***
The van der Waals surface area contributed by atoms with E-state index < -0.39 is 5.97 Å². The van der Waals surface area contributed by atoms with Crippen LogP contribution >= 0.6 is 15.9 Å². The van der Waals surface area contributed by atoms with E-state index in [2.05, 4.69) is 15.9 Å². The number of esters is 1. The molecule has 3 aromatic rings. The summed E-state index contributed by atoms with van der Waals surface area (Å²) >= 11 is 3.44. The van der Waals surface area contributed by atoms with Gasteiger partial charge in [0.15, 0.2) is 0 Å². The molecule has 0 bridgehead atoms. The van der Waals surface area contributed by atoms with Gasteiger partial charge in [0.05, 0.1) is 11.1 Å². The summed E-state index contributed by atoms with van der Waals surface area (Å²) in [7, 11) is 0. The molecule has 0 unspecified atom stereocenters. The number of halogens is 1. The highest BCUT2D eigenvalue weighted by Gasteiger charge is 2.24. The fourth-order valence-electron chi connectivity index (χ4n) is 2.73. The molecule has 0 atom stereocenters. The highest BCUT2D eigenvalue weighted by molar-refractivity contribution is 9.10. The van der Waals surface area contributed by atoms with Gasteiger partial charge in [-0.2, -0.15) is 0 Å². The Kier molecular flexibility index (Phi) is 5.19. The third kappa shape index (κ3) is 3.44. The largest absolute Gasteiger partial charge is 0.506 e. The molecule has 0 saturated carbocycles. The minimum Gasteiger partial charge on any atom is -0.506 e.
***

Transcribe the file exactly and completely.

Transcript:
The van der Waals surface area contributed by atoms with E-state index < -0.39 is 5.97 Å². The van der Waals surface area contributed by atoms with Crippen LogP contribution >= 0.6 is 15.9 Å². The van der Waals surface area contributed by atoms with E-state index in [2.05, 4.69) is 15.9 Å². The number of esters is 1. The molecule has 3 aromatic rings. The summed E-state index contributed by atoms with van der Waals surface area (Å²) >= 11 is 3.44. The van der Waals surface area contributed by atoms with Gasteiger partial charge in [0.15, 0.2) is 0 Å². The molecule has 0 bridgehead atoms. The van der Waals surface area contributed by atoms with Gasteiger partial charge in [0.05, 0.1) is 11.1 Å². The summed E-state index contributed by atoms with van der Waals surface area (Å²) in [7, 11) is 0. The molecule has 0 unspecified atom stereocenters. The number of halogens is 1. The highest BCUT2D eigenvalue weighted by Gasteiger charge is 2.24. The fourth-order valence-electron chi connectivity index (χ4n) is 2.73. The molecule has 0 atom stereocenters. The highest BCUT2D eigenvalue weighted by molar-refractivity contribution is 9.10. The van der Waals surface area contributed by atoms with Gasteiger partial charge in [-0.2, -0.15) is 0 Å². The Kier molecular flexibility index (Phi) is 5.19. The third kappa shape index (κ3) is 3.44. The largest absolute Gasteiger partial charge is 0.506 e. The molecule has 0 saturated carbocycles. The minimum Gasteiger partial charge on any atom is -0.506 e.